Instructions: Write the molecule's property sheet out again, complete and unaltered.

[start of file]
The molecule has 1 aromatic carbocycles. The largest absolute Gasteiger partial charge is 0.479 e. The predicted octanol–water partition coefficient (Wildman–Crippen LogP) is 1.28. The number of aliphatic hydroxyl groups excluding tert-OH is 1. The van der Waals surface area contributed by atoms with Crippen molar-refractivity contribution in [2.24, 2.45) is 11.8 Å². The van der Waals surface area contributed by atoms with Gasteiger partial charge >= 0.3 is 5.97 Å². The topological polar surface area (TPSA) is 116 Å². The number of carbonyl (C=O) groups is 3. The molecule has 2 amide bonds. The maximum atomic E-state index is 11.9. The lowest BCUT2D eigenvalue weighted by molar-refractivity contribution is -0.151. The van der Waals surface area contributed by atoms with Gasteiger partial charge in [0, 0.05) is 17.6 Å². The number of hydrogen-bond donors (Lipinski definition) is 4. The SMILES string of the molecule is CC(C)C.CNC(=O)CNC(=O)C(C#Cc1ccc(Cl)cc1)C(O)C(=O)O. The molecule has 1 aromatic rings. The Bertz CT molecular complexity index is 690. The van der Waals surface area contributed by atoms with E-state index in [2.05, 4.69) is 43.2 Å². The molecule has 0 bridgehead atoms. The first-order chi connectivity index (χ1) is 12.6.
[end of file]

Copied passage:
The molecule has 1 aromatic carbocycles. The largest absolute Gasteiger partial charge is 0.479 e. The predicted octanol–water partition coefficient (Wildman–Crippen LogP) is 1.28. The number of aliphatic hydroxyl groups excluding tert-OH is 1. The van der Waals surface area contributed by atoms with Crippen molar-refractivity contribution in [2.24, 2.45) is 11.8 Å². The van der Waals surface area contributed by atoms with Gasteiger partial charge >= 0.3 is 5.97 Å². The topological polar surface area (TPSA) is 116 Å². The number of carbonyl (C=O) groups is 3. The molecule has 2 amide bonds. The maximum atomic E-state index is 11.9. The lowest BCUT2D eigenvalue weighted by molar-refractivity contribution is -0.151. The van der Waals surface area contributed by atoms with Gasteiger partial charge in [0, 0.05) is 17.6 Å². The number of hydrogen-bond donors (Lipinski definition) is 4. The SMILES string of the molecule is CC(C)C.CNC(=O)CNC(=O)C(C#Cc1ccc(Cl)cc1)C(O)C(=O)O. The molecule has 1 aromatic rings. The Bertz CT molecular complexity index is 690. The van der Waals surface area contributed by atoms with E-state index in [2.05, 4.69) is 43.2 Å². The molecule has 0 bridgehead atoms. The first-order chi connectivity index (χ1) is 12.6.